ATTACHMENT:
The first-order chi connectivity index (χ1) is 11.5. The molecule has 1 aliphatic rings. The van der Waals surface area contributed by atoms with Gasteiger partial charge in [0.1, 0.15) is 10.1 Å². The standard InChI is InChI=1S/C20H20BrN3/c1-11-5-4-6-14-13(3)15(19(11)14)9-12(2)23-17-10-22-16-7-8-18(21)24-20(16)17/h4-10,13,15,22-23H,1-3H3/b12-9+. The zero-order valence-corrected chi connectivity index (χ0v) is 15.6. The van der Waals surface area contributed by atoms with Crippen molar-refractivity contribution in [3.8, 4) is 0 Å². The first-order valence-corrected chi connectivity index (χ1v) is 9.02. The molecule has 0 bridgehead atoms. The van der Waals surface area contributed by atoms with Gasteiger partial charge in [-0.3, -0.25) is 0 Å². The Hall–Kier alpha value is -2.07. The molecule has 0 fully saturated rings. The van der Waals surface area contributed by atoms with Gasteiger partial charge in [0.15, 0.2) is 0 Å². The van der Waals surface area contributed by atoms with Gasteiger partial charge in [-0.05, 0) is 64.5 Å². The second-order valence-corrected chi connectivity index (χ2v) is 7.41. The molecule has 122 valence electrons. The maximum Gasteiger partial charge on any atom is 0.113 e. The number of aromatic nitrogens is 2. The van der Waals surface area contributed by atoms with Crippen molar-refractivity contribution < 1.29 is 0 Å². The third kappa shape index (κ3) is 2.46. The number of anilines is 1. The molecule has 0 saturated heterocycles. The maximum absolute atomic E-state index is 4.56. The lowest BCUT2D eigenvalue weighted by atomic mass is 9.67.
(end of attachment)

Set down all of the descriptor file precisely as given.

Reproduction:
The first-order chi connectivity index (χ1) is 11.5. The molecule has 1 aliphatic rings. The van der Waals surface area contributed by atoms with Gasteiger partial charge in [0.1, 0.15) is 10.1 Å². The standard InChI is InChI=1S/C20H20BrN3/c1-11-5-4-6-14-13(3)15(19(11)14)9-12(2)23-17-10-22-16-7-8-18(21)24-20(16)17/h4-10,13,15,22-23H,1-3H3/b12-9+. The zero-order valence-corrected chi connectivity index (χ0v) is 15.6. The van der Waals surface area contributed by atoms with Crippen molar-refractivity contribution in [3.8, 4) is 0 Å². The first-order valence-corrected chi connectivity index (χ1v) is 9.02. The molecule has 0 bridgehead atoms. The van der Waals surface area contributed by atoms with Gasteiger partial charge in [-0.3, -0.25) is 0 Å². The Hall–Kier alpha value is -2.07. The molecule has 0 fully saturated rings. The van der Waals surface area contributed by atoms with Gasteiger partial charge in [0.15, 0.2) is 0 Å². The van der Waals surface area contributed by atoms with Gasteiger partial charge in [-0.05, 0) is 64.5 Å². The second-order valence-corrected chi connectivity index (χ2v) is 7.41. The molecule has 122 valence electrons. The maximum Gasteiger partial charge on any atom is 0.113 e. The number of aromatic nitrogens is 2. The van der Waals surface area contributed by atoms with Crippen molar-refractivity contribution < 1.29 is 0 Å². The third kappa shape index (κ3) is 2.46. The number of anilines is 1. The molecule has 0 saturated heterocycles. The maximum absolute atomic E-state index is 4.56. The lowest BCUT2D eigenvalue weighted by atomic mass is 9.67.